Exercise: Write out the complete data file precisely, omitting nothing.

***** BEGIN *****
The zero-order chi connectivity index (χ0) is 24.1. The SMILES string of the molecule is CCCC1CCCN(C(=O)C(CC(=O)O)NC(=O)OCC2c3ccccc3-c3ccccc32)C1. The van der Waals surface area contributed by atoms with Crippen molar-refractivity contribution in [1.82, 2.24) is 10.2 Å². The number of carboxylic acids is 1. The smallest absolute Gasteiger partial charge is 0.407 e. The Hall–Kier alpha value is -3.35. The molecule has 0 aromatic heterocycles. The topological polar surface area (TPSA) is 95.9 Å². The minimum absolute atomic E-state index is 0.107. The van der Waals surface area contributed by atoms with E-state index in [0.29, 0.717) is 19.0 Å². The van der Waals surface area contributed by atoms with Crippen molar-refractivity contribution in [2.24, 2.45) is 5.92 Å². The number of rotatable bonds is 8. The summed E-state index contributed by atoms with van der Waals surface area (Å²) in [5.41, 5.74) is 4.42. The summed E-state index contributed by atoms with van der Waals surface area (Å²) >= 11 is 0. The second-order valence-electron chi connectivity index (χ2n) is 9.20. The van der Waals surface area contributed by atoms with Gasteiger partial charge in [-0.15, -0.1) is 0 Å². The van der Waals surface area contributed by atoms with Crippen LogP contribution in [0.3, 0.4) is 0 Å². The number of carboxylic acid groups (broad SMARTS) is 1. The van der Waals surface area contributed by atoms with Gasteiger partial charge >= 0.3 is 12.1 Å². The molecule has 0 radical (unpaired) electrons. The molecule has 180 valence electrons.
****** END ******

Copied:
The zero-order chi connectivity index (χ0) is 24.1. The SMILES string of the molecule is CCCC1CCCN(C(=O)C(CC(=O)O)NC(=O)OCC2c3ccccc3-c3ccccc32)C1. The van der Waals surface area contributed by atoms with Crippen molar-refractivity contribution in [1.82, 2.24) is 10.2 Å². The number of carboxylic acids is 1. The smallest absolute Gasteiger partial charge is 0.407 e. The Hall–Kier alpha value is -3.35. The molecule has 0 aromatic heterocycles. The topological polar surface area (TPSA) is 95.9 Å². The minimum absolute atomic E-state index is 0.107. The van der Waals surface area contributed by atoms with E-state index in [0.29, 0.717) is 19.0 Å². The van der Waals surface area contributed by atoms with Crippen molar-refractivity contribution in [2.24, 2.45) is 5.92 Å². The number of rotatable bonds is 8. The summed E-state index contributed by atoms with van der Waals surface area (Å²) in [5.41, 5.74) is 4.42. The summed E-state index contributed by atoms with van der Waals surface area (Å²) >= 11 is 0. The second-order valence-electron chi connectivity index (χ2n) is 9.20. The van der Waals surface area contributed by atoms with Gasteiger partial charge in [-0.15, -0.1) is 0 Å². The van der Waals surface area contributed by atoms with Crippen LogP contribution in [0.3, 0.4) is 0 Å². The number of carboxylic acid groups (broad SMARTS) is 1. The van der Waals surface area contributed by atoms with Gasteiger partial charge >= 0.3 is 12.1 Å². The molecule has 0 radical (unpaired) electrons. The molecule has 180 valence electrons.